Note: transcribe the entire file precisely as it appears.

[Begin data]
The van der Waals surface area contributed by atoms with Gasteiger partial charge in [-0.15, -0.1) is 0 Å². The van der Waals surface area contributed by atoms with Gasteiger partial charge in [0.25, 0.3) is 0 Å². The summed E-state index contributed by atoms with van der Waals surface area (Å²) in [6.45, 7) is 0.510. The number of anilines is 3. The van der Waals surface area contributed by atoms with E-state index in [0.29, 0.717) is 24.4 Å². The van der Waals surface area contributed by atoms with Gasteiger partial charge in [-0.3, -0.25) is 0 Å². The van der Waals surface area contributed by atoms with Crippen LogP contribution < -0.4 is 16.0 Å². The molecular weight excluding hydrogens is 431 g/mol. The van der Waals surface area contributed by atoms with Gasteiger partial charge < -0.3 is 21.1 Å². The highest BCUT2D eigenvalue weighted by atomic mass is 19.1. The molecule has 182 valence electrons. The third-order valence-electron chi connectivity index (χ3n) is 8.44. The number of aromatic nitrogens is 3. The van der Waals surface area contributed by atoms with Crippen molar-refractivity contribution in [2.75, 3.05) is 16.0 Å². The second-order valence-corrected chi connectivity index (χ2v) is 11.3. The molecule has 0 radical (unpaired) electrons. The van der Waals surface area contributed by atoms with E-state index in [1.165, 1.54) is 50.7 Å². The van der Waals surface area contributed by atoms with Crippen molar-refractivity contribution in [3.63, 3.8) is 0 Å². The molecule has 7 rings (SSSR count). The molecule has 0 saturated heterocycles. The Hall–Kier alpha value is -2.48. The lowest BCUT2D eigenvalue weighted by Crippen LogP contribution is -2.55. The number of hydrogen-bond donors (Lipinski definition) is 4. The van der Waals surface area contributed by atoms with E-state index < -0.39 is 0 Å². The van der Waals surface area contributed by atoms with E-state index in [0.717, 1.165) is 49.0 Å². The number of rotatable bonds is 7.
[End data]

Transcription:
The van der Waals surface area contributed by atoms with Gasteiger partial charge in [-0.15, -0.1) is 0 Å². The van der Waals surface area contributed by atoms with Gasteiger partial charge in [0.25, 0.3) is 0 Å². The summed E-state index contributed by atoms with van der Waals surface area (Å²) in [6.45, 7) is 0.510. The number of anilines is 3. The van der Waals surface area contributed by atoms with E-state index in [0.29, 0.717) is 24.4 Å². The van der Waals surface area contributed by atoms with Gasteiger partial charge in [-0.3, -0.25) is 0 Å². The van der Waals surface area contributed by atoms with Crippen LogP contribution < -0.4 is 16.0 Å². The molecular weight excluding hydrogens is 431 g/mol. The van der Waals surface area contributed by atoms with Gasteiger partial charge < -0.3 is 21.1 Å². The highest BCUT2D eigenvalue weighted by atomic mass is 19.1. The molecule has 182 valence electrons. The third-order valence-electron chi connectivity index (χ3n) is 8.44. The number of aromatic nitrogens is 3. The van der Waals surface area contributed by atoms with Crippen molar-refractivity contribution in [2.75, 3.05) is 16.0 Å². The second-order valence-corrected chi connectivity index (χ2v) is 11.3. The molecule has 0 radical (unpaired) electrons. The van der Waals surface area contributed by atoms with E-state index in [1.165, 1.54) is 50.7 Å². The van der Waals surface area contributed by atoms with Crippen molar-refractivity contribution in [3.63, 3.8) is 0 Å². The molecule has 7 rings (SSSR count). The molecule has 0 saturated heterocycles. The Hall–Kier alpha value is -2.48. The lowest BCUT2D eigenvalue weighted by Crippen LogP contribution is -2.55. The number of hydrogen-bond donors (Lipinski definition) is 4. The van der Waals surface area contributed by atoms with E-state index < -0.39 is 0 Å². The van der Waals surface area contributed by atoms with E-state index in [0.717, 1.165) is 49.0 Å². The number of rotatable bonds is 7.